A friend of mine once remarked that he liked Anglicanism, because it didn't interfere with your religion or politics, whereas Evangelicalism couldn't leave anyone alone and meddled endlessly in people's lives. If Darwin was a non-interventionist atheist, Dawkins is a great believer in the pre-emptive strike. He is not content to let good science gradually erode bad religion, he wants a regime change right now, which is why he has been dropping his bombs and firing his missiles for the past 25 years. And in the process of his various campaigns, there has been a lot of collateral damage.

I suspect that this is why lots of people don't like Richard Dawkins. I interviewed him for a television programme at his home a few years ago. Before I went to meet him I was warned by people in Oxford that I would find him arrogant and humourless. A picture was painted of an atheist Roundhead, a scientific Puritan who couldn't leave people alone to find their own way of coping with life. The implication was that he had been damaged as a child by Christianity and was out to get his revenge.

The man I met was nothing like that. He was charming, witty and accessible. Sure, there was an intensity there, but it was the intensity of someone who has made an important discovery that he wants to share with as many people as possible, the way we all like to share with our friends the excitement of that great new movie we went to last night.

What Dawkins has discovered is more than Darwin's great insight into the processes of natural selection, though Darwin is its greatest exemplar. What really excites him is the beauty of the scientific method as a way of testing for truth and exposing fraudulence. Unlike TS Eliot, who wrote that humankind cannot bear too much reality, Dawkins wants us to get real about the nature of the universe in which our brief lives are set, because reality is liberating.

In his foreword to Snake Oil and Other Preoccupations, John Diamond's book about his struggle with cancer, he contrasts the testable honesty of orthodox medicine with the dishonest quackery of alternative medicine. Was Diamond's courageous rejection of the siren songs of alternative therapies a bigoted refusal to contemplate alternative views of the world? No, he replies: "...scientific medicine is defined as the set of practices which submit themselves to the ordeal of being tested. Alternative medicine is defined as that set of practices which cannot be tested, refuse to be tested or consistently fail tests. If a healing technique is demonstrated to have curative properties in properly controlled double-blind trials, it ceases to be alternative. It simply, as Diamond explains, becomes medicine."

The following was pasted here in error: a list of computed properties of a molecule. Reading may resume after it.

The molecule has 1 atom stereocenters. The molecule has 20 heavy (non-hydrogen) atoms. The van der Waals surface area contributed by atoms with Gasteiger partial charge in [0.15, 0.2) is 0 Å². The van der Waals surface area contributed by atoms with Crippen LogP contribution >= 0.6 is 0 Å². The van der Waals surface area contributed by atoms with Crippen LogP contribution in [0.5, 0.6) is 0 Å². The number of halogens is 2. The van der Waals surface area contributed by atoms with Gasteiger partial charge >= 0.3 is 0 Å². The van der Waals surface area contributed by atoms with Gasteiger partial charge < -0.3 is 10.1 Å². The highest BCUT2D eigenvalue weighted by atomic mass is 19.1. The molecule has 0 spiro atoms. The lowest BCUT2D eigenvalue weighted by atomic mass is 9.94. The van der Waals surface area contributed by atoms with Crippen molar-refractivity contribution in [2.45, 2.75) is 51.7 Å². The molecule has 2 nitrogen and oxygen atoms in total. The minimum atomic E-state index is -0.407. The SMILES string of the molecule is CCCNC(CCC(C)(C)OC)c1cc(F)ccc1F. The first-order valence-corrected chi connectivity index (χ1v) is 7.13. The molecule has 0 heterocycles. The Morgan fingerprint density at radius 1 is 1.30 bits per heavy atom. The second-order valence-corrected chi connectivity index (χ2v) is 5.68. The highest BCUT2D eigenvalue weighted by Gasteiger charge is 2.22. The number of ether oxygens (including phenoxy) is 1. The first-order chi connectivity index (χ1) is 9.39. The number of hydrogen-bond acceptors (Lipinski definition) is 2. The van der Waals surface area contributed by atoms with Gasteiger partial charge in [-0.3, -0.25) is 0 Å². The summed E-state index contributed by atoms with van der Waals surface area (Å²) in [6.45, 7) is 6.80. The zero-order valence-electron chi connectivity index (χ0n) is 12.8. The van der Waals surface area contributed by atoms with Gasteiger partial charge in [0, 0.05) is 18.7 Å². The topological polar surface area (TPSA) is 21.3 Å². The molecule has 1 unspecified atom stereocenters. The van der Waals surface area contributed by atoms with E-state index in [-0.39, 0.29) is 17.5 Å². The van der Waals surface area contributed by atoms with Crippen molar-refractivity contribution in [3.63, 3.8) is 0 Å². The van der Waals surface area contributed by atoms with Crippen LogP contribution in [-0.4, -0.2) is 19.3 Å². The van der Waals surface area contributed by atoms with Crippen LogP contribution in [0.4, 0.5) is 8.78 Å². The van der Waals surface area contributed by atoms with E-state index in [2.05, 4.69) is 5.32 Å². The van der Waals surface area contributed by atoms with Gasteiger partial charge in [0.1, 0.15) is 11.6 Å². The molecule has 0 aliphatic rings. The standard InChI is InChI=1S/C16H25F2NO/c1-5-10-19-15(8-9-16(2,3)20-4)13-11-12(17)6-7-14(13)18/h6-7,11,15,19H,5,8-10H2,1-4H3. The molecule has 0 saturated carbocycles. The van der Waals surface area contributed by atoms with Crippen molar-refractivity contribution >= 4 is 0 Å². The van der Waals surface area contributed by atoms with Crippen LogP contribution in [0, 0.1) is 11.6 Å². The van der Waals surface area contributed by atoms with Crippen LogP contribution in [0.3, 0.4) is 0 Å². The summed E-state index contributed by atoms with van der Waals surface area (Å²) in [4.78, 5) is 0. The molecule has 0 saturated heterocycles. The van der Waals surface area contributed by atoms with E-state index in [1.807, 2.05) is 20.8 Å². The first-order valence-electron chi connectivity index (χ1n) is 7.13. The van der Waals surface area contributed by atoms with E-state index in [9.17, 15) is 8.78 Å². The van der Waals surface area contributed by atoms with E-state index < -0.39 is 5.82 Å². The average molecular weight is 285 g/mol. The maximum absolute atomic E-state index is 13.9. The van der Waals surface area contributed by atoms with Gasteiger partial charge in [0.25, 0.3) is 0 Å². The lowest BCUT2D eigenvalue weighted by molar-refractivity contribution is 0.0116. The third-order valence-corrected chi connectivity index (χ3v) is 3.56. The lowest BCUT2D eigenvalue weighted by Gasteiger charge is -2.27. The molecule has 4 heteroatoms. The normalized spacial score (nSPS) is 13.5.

He goes on to suggest a series of double-blind trials for alternative therapies, such as homeopathy, but does not expect the alternative medicine profiteers to rush into the trap. And it is the billions of pounds of profit accrued by the alternative medicine industry that really ignites his moral passion against quackery and all its works.

So the real object of Dawkins's grand Darwinian wrath is not the small person, who comforts herself against the cold winds of reality with the threadbare blanket of religion and the placebos of phony medicine, it is the powerful institutions that exploit her understandable human frailty and give her the stones of illusion instead of the bread of truth.

We have to define Dawkins, therefore, as a moral crusader, a prophet of science as a better way of understanding ourselves than the delusions of religion, whether orthodox or new age. And it is a tragic vision he offers us. The goal of life is life itself. There is no final purpose, no end other than entropy and the end of all endings. But there is deep refreshment to be had "from standing up full-face into the keen wind of understanding". As a recovering Christian, I want to say amen to that, as well as adding a few final notes and quibbles.

Like him, I hate all the baseball stuff in Stephen Jay Gould, but I am glad to read here of the regard and affection they had for each other. And I think it's a mistake totally to write off psychoanalysis. Is it not possible to interpret Freud as having done for the human psyche what Darwin did for the natural world? And might this also provide us with a way of affirming some of the great insights that religion has brought to humanity, while discarding its more preposterous claims? If religion is the narrative of our childhood; and if it is true that the events of our childhood mark us for life; is it not worth continuing to explore religion for what it can still teach us about the archaeology of our own souls?

But these are quibbles. This is the best book of sermons I have read for years. So please go on preaching to us, Reverend Dawkins, and don't mind the things they throw at you. After all, prophets always get stoned.

Richard Holloway's On Forgiveness: How Can We Forgive the Unforgivable is published by Canongate

Guardian Unlimited © Guardian Newspapers Limited 2003

With an Evolutionary Milestone, the Race for Survival Began


February 18, 2003


More than three billion years ago, when the earth was still a lonesome ball with no habitation, life made its first appearance on the planet in the form of single-celled organisms.